I can understand why Big Wednesday may not be for everyone but it is one of my favorite movies.  It is one of the ultimate guy films.  Some of the dialogue and the narration may be overwrought but so are most guys, especially when they’re the same age as the surfers in Big Wednesday.  We all like to imagine that we are heroes in some sort of epic adventure.  The surfing footage is amazing but it is not necessary to be a surfer to relate to the film’s coming-of-age story or its celebration of the enduring bonds of friendship.  Katt, Vincent, and Busey all give great performances.  Considering their later careers, it is good that Big Wednesday is around to remind us of what Gary Busey and Jan-Michael Vincent were capable of at their best, before their promising careers were derailed by drugs and mental illness.  Be sure to also keep an eye out for infamous 70s character actor Joe Spinell as an army psychiatrist, a pre-Nightmare on Elm Street Robert Englund, playing a fellow surfer and providing the film’s narration, and Barbara Hale, playing the patient mother of her real-life son, William Katt.

One final note: At a time when the shameful stereotype of the psycho Vietnam vet was becoming popular and unfairly tarnishing the reputation of real-life vets, Big Wednesday was unique for featuring a character who not only joins the Army but who appears to return as a better person as a result.

Shattered Politics #46: Used Cars (dir by Robert Zemeckis)


Used_Cars_film_poster

“Do you think we like being associated with the President of the United States?  I mean, we run an honest business here!” —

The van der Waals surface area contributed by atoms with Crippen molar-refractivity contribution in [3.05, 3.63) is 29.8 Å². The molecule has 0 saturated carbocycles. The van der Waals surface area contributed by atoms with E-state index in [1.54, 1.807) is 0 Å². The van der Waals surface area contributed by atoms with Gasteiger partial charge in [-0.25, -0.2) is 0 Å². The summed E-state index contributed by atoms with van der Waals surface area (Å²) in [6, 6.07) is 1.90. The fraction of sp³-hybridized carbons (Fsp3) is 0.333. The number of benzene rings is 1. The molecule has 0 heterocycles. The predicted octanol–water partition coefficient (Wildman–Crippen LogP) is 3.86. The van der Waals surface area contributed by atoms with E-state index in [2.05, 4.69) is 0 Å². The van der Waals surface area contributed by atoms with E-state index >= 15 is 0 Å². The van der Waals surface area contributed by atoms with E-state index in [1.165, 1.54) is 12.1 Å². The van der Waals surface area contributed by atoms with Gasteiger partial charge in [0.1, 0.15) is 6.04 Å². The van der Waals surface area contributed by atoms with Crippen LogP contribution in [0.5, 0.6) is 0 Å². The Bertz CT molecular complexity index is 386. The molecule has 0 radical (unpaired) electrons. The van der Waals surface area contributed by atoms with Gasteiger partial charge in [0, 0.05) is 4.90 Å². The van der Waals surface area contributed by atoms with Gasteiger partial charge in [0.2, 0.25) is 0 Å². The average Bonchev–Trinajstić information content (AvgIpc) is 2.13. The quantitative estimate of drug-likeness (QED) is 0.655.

Jeff (Gerrit Graham) in Used Cars (1980)

As a film lover, I’ve sat through so many disappointing commentary tracks that, when I come across one that’s actually fun and informative, it causes me to like the film even more.  One of the best commentary tracks that I’ve ever heard was the one that Robert Zemeckis, Bob Gale, and Kurt Russell recorded for the DVD release of the 1980 comedy Used Cars.

The film — which was an early credit for both director Zemeckis and screenwriter Gale — tells the story of two rival used car lots.  The bad guy car lot is owned by Roy L. Fuchs (Jack Warden).  The good guy car lot is owned by Roy’s brother, Luke Fuchs (also played by Jack Warden).  The top salesman at the good guy car lot is Rudy Russo (Kurt Russell).  The film shows what happens when Luke dies and Rudy tries to prevent Roy from taking over the lot.

The commentary track is distinguished by just how much Zemeckis, Gale, and Russell seem to truly enjoy watching and talking about the film.  Kurt Russell, in particular, has an incredibly engaging laugh and his sense of fun is contagious.  However, for me, the most interesting part of the commentary track came when Bob Gale explicitly compared Rudy Russo and Luke’s daughter (played by Deborah Harmon) to Bill and Hillary Clinton and then even starts to do a surprisingly good imitation of Bill’s hoarse Arkansas accent.